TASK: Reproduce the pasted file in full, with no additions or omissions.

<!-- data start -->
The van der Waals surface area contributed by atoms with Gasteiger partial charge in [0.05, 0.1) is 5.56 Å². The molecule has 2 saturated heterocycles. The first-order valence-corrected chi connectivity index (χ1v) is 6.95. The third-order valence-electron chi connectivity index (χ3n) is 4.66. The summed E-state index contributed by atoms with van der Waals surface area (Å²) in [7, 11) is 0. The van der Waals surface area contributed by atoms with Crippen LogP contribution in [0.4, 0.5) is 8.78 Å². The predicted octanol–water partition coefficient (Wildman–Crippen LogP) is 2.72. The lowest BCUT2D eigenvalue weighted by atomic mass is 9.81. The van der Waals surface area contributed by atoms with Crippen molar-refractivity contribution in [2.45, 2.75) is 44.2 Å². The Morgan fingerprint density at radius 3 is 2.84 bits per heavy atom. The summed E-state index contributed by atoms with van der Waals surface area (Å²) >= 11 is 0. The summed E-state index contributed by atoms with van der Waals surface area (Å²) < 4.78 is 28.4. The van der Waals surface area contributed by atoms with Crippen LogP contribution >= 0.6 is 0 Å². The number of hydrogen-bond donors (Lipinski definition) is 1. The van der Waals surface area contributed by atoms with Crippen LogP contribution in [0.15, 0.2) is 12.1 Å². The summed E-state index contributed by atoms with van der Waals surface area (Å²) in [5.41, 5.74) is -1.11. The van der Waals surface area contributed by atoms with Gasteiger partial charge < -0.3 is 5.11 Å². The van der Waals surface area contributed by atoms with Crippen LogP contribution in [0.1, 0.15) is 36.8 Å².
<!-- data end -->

The van der Waals surface area contributed by atoms with Gasteiger partial charge in [0.05, 0.1) is 5.56 Å². The molecule has 2 saturated heterocycles. The first-order valence-corrected chi connectivity index (χ1v) is 6.95. The third-order valence-electron chi connectivity index (χ3n) is 4.66. The summed E-state index contributed by atoms with van der Waals surface area (Å²) in [7, 11) is 0. The van der Waals surface area contributed by atoms with Crippen LogP contribution in [0.4, 0.5) is 8.78 Å². The predicted octanol–water partition coefficient (Wildman–Crippen LogP) is 2.72. The lowest BCUT2D eigenvalue weighted by atomic mass is 9.81. The van der Waals surface area contributed by atoms with Crippen molar-refractivity contribution in [2.45, 2.75) is 44.2 Å². The Morgan fingerprint density at radius 3 is 2.84 bits per heavy atom. The summed E-state index contributed by atoms with van der Waals surface area (Å²) >= 11 is 0. The summed E-state index contributed by atoms with van der Waals surface area (Å²) < 4.78 is 28.4. The van der Waals surface area contributed by atoms with Crippen LogP contribution >= 0.6 is 0 Å². The number of hydrogen-bond donors (Lipinski definition) is 1. The van der Waals surface area contributed by atoms with Crippen LogP contribution in [0.15, 0.2) is 12.1 Å². The summed E-state index contributed by atoms with van der Waals surface area (Å²) in [5.41, 5.74) is -1.11. The van der Waals surface area contributed by atoms with Gasteiger partial charge < -0.3 is 5.11 Å². The van der Waals surface area contributed by atoms with Crippen LogP contribution in [0.1, 0.15) is 36.8 Å².